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J Virol 2008 Jun;82(11):5255-68

Comparative neuropathogenesis and neurovirulence of attenuated flaviviruses in nonhuman primates.

Maximova OA, Ward JM, Asher DM, St Claire M, Finneyfrock BW, Speicher JM, Murphy BR, Pletnev AG

Pletnev, AG (reprint author), NIAID, Infect Dis Lab, NIH, 33 N Dr,Room 3W10A,MSC 3203, Bethesda, MD 20892 USA NIAID, Infect Dis Lab, NIH, Bethesda, MD 20892 USA US FDA, Ctr Biol Evaluat & Res, Rockville, MD 20852 USA NIAID, Comparat Med Branch, NIH, Bethesda, MD 20892 USA Bioqual Inc, Rockville, MD 20850 USA


Based on previous preclinical evaluation in mice and monkeys, the chimeric TBEV/DEN4Delta30 virus, carrying the prM and E protein genes from a highly virulent Far Eastern strain of tick-borne encephalitis virus (TBEV) on the backbone of a non-neuroinvasive dengue type 4 virus (DEN4), has been identified as a promising live attenuated virus vaccine candidate against disease caused by TBEV. However, prior to use of this vaccine candidate in humans, its neurovirulence in non-human primates needed to be evaluated. In the present study, we compared the neuropathogenesis of the chimeric TBEV/DEN4Delta30 virus, Langat virus (LGTV), a former live TBEV vaccine, and yellow fever 17D virus vaccine (YF 17D) in rhesus monkeys inoculated intracerebrally. TBEV/DEN4Delta30 and YF 17D demonstrated remarkably similar spatiotemporal profiles of virus replication and virus-associated histopathology in the CNS that were high in cerebral hemispheres but progressively decreased toward the spinal cord. In contrast, the neurovirulence of LGTV exhibited the reverse profile progressing from the site of inoculation toward the cerebellum and spinal cord. Analysis of the spatiotemporal distribution of viral antigens in the CNS of monkeys revealed a prominent neurotropism associated with all three attenuated viruses. Nevertheless, TBEV/DEN4Delta30 virus exhibited higher neurovirulence in monkeys compared to either LGTV or YF 17D, suggesting insufficient attenuation. These results provide insight into the neuropathogenesis associated with attenuated flaviviruses that may guide the design of safe vaccines.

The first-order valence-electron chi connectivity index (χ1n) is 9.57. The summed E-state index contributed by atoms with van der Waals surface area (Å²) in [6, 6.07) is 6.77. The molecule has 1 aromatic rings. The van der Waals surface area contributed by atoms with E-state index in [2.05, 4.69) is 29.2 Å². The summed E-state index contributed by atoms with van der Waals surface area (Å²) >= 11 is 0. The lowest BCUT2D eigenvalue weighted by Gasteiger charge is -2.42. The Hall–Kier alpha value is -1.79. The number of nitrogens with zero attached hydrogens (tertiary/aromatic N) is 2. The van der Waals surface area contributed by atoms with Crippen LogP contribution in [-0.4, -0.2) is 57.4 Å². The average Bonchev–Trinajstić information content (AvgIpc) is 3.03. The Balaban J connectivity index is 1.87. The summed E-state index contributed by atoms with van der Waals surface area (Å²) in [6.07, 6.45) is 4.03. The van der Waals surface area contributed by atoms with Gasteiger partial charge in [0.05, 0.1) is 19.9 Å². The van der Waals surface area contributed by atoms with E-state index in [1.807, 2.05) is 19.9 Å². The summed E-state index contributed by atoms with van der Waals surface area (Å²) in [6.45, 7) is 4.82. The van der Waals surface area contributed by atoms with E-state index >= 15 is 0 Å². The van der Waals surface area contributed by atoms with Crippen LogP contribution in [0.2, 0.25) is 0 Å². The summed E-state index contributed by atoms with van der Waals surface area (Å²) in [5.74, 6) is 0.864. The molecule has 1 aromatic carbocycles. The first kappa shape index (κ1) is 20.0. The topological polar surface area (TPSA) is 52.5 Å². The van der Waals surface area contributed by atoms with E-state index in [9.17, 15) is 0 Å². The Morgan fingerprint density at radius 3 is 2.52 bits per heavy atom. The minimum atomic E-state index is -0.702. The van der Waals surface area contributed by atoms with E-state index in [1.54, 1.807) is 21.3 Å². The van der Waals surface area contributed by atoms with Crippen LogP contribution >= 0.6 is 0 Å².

Category: Journal Article
PubMed ID: #18353947
Includes FDA Authors from Scientific Area(s): Biologics
Entry Created: 2011-10-04 Entry Last Modified: 2012-08-29